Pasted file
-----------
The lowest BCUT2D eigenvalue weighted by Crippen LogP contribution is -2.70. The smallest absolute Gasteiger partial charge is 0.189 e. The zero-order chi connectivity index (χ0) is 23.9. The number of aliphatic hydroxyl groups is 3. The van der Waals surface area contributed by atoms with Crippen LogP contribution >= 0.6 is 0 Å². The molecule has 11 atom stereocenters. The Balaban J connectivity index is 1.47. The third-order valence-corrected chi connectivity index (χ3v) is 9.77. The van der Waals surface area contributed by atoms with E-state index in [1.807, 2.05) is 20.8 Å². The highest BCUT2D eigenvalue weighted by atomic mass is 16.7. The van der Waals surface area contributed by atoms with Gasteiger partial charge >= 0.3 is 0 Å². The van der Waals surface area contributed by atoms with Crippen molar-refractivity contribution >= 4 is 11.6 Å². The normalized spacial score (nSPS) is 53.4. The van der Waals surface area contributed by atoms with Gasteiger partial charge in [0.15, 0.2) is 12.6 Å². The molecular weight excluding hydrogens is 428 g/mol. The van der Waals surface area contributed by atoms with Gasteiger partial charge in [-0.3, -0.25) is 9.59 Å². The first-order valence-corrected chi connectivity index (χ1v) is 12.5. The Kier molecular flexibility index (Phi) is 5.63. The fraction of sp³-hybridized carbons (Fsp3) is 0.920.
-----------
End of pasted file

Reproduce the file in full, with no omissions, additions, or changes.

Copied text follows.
The lowest BCUT2D eigenvalue weighted by Crippen LogP contribution is -2.70. The smallest absolute Gasteiger partial charge is 0.189 e. The zero-order chi connectivity index (χ0) is 23.9. The number of aliphatic hydroxyl groups is 3. The van der Waals surface area contributed by atoms with Crippen LogP contribution >= 0.6 is 0 Å². The molecule has 11 atom stereocenters. The Balaban J connectivity index is 1.47. The third-order valence-corrected chi connectivity index (χ3v) is 9.77. The van der Waals surface area contributed by atoms with E-state index in [1.807, 2.05) is 20.8 Å². The highest BCUT2D eigenvalue weighted by atomic mass is 16.7. The van der Waals surface area contributed by atoms with Gasteiger partial charge >= 0.3 is 0 Å². The van der Waals surface area contributed by atoms with Crippen molar-refractivity contribution >= 4 is 11.6 Å². The normalized spacial score (nSPS) is 53.4. The van der Waals surface area contributed by atoms with Gasteiger partial charge in [0.15, 0.2) is 12.6 Å². The molecular weight excluding hydrogens is 428 g/mol. The van der Waals surface area contributed by atoms with Gasteiger partial charge in [-0.3, -0.25) is 9.59 Å². The first-order valence-corrected chi connectivity index (χ1v) is 12.5. The Kier molecular flexibility index (Phi) is 5.63. The fraction of sp³-hybridized carbons (Fsp3) is 0.920.